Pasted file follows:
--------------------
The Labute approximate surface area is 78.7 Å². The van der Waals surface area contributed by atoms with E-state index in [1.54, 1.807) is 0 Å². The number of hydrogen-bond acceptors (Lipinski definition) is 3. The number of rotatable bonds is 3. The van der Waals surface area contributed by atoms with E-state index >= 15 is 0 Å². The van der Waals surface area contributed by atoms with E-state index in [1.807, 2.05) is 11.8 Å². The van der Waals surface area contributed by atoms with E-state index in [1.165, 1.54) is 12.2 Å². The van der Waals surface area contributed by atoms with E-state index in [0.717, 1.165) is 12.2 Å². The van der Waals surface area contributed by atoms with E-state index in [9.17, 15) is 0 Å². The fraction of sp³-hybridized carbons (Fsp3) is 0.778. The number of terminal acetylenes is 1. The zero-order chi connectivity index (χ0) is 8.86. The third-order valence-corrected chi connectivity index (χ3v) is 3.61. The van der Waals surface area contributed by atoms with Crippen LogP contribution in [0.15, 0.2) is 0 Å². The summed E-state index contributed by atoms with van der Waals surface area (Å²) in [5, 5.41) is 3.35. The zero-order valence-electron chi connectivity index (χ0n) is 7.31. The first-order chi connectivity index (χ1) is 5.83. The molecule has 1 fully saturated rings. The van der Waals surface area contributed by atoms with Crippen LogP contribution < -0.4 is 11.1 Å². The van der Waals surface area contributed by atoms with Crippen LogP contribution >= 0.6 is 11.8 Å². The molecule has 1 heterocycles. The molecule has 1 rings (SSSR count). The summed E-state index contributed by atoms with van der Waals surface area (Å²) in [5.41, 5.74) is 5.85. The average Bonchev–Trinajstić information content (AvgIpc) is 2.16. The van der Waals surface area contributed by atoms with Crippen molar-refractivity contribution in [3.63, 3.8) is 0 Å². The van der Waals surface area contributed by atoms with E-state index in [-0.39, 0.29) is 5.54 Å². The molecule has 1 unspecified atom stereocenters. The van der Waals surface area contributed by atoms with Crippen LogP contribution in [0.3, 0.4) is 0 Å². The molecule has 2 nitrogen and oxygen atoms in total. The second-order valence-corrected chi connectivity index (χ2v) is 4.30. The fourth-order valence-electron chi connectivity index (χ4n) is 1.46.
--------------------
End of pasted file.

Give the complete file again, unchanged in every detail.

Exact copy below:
The Labute approximate surface area is 78.7 Å². The van der Waals surface area contributed by atoms with E-state index in [1.54, 1.807) is 0 Å². The number of hydrogen-bond acceptors (Lipinski definition) is 3. The number of rotatable bonds is 3. The van der Waals surface area contributed by atoms with E-state index >= 15 is 0 Å². The van der Waals surface area contributed by atoms with E-state index in [1.807, 2.05) is 11.8 Å². The van der Waals surface area contributed by atoms with E-state index in [1.165, 1.54) is 12.2 Å². The van der Waals surface area contributed by atoms with E-state index in [0.717, 1.165) is 12.2 Å². The van der Waals surface area contributed by atoms with E-state index in [9.17, 15) is 0 Å². The fraction of sp³-hybridized carbons (Fsp3) is 0.778. The number of terminal acetylenes is 1. The zero-order chi connectivity index (χ0) is 8.86. The third-order valence-corrected chi connectivity index (χ3v) is 3.61. The van der Waals surface area contributed by atoms with Crippen LogP contribution in [0.15, 0.2) is 0 Å². The summed E-state index contributed by atoms with van der Waals surface area (Å²) in [5, 5.41) is 3.35. The zero-order valence-electron chi connectivity index (χ0n) is 7.31. The first-order chi connectivity index (χ1) is 5.83. The molecule has 1 fully saturated rings. The van der Waals surface area contributed by atoms with Crippen LogP contribution < -0.4 is 11.1 Å². The van der Waals surface area contributed by atoms with Crippen LogP contribution >= 0.6 is 11.8 Å². The molecule has 1 heterocycles. The molecule has 1 rings (SSSR count). The summed E-state index contributed by atoms with van der Waals surface area (Å²) in [5.41, 5.74) is 5.85. The average Bonchev–Trinajstić information content (AvgIpc) is 2.16. The van der Waals surface area contributed by atoms with Crippen molar-refractivity contribution in [3.63, 3.8) is 0 Å². The van der Waals surface area contributed by atoms with E-state index in [-0.39, 0.29) is 5.54 Å². The molecule has 1 unspecified atom stereocenters. The van der Waals surface area contributed by atoms with Crippen LogP contribution in [0.3, 0.4) is 0 Å². The molecule has 2 nitrogen and oxygen atoms in total. The second-order valence-corrected chi connectivity index (χ2v) is 4.30. The fourth-order valence-electron chi connectivity index (χ4n) is 1.46.